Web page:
resources need to be made available for pro-active (not just responsive) policy development
and long term thinking and planning. This should be articulated as a clear responsibility of
the APS. Particularly in times of political turbulence and frequent changes of government
and/or ministers the APS is the only body in a position to effectively undertake this.
We live in the age of big data. In many areas the data and evidence on which to base policy
development has never been so good and continues to improve as the number and quality
of linked data sets and our ability to analyse them increase. This will also allow much more
effective evaluation of government programs and services.
Improving the quality and availability of government data, building the capacity of APS staff
to effectively utilise it and, wherever possible, making it publicly available, is a great
investment in good government.
In an environment of fast-paced change (particularly technology-driven) there is a
recognition that the APS needs to become more agile in the way it works. There is
however an inherent bias against agility in the way the APS operates. New ideas or
approaches, particularly those that may be disruptive, are often smothered in excessive
process which, at best, slows them down and, at worst, prevents them being explored or
adopted. This also erodes the energy and enthusiasm of staff seeking to champion
Introduction of new policies or approaches (particularly if they may be disruptive) is often
not accompanied by a comprehensive and effective change management strategy. Selling
the idea or change to the public has to be part of the package if that change is to be
successful. [The same applies to getting APS staff themselves to embrace change.]
The value of effective communication and change management seems to be
underestimated in the APS and the resources devoted to it are often inadequate. However
taking the public with you when you are seeking to make changes or do things differently is
key to developing public trust. This area of effective communications/change management
should be a focus for improving APS performance.
Management of Technology (ICT)
It is said that every company today is a technology company and I think this is also true of
government agencies. The extent to which we can do our job well and serve the public relies
fundamentally on our access to appropriate technology and our ability to utilise it in the
most effective way. Technology development is also moving fast, requiring us to constantly
assess technology trends, developments, opportunities and risks as we look at making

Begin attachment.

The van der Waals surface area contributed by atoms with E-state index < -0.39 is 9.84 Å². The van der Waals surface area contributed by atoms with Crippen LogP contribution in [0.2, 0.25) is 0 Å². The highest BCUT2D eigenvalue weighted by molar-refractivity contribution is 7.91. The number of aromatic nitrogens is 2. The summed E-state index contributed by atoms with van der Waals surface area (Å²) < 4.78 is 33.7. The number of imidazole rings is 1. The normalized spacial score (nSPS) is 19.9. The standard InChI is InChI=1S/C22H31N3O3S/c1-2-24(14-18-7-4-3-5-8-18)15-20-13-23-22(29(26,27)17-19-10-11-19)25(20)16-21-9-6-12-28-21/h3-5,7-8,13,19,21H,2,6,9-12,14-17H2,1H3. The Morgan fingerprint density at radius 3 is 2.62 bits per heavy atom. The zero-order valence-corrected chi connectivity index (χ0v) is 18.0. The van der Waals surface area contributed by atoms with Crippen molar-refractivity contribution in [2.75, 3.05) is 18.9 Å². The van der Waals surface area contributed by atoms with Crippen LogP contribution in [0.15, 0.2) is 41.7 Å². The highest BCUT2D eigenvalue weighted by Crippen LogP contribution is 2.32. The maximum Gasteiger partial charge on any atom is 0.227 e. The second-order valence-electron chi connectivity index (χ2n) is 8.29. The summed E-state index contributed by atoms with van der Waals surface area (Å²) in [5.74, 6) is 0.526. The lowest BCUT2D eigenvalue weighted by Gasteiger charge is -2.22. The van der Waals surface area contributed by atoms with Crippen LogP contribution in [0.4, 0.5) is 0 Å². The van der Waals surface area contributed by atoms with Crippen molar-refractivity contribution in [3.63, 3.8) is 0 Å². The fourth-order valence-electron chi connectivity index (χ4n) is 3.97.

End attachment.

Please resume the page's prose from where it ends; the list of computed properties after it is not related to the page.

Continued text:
(often large) investments with public money.
However APS leaders are frequently not well equipped to make good decisions or effectively
manage big technology programs (often also true in the private sector). Building the
capacity of APS decision-makers and leaders to run large, technology-based enterprises
should be an area of focus for capability development.
Consultation, Collaboration and Openness
Consultation, Collaboration and Openness in the way we operate has to be our default
position. While we have come some way along this path, there is still work to do. We need
less defensiveness and more true openness to outside views and input in the APS. We also
need to get better at real consultation and working constructively with third parties
There has been a huge ‘professionalisation’ of the APS in the time I have worked in it. The
quality of recruits – and in fact the overall quality of APS staff - has probably never been
higher. Anyone who deals with graduate recruitment cannot fail to be impressed with the
quality and enthusiasm of young people joining the APS. How we develop and keep these
great staff is worthy of close consideration by the APS Review.
A generous APS superannuation scheme was once a key element in attracting and retaining
staff, but no longer. My experience suggests two key elements in attracting and retaining
staff: The nature of the work, interest in the opportunities it can present and a conviction
that the work is important and makes a difference, and; Attractive working conditions,
including access to flexible working arrangements and development opportunities. Staff
satisfaction and performance is also promoted by a level of autonomy and control over their
work which can be enhanced through flatter structures and more devolved decision-making.
PATRICIA KELLY PSM
Prior to joining IP Australia in 2013, Patricia Kelly was a Deputy Secretary in Commonwealth
departments responsible for industry and innovation from 2004-2013. Patricia has had a
public sector career spanning over thirty years. Her experience in other portfolios includes
the Department of Social Security and the Department of the Prime Minister and Cabinet.
Patricia has served on a range of boards and committees, including the Advisory Council on
Intellectual Property (2004-2009) and the Co-operative Research Centres Committee (2004-
2013). She chaired her department’s Audit Committee from 2006-2013. She was a member
of the Council of the University of Technology Sydney (2006-2008), a member of the Review
Panel of the National Innovation System (2008) and chaired the Management Advisory
Committee Steering Committee to report on innovation in the Australian Public Service
From 2007 Patricia worked closely with the research and higher education sector. She led
Australia’s bid to host the Square Kilometre Array (SKA) radio telescope and represented
Australia on the Board of the International SKA Organisation between 2012 and 2017. She
was awarded the Australian Public Service Medal in 2013 in acknowledgement of her efforts
to secure Australia’s bid to host the SKA and to promote public sector innovation.
Patricia represents Australia at the General Assemblies of the World Intellectual Property
Organization and serves as chair of Group B+ (the group of around 40 developed nations).
She is a member of the Executive Board of the Department of Industry Innovation and
Patricia has a Bachelor of Arts degree, with a major in communication and is a graduate of
the Australian Institute of Company Directors.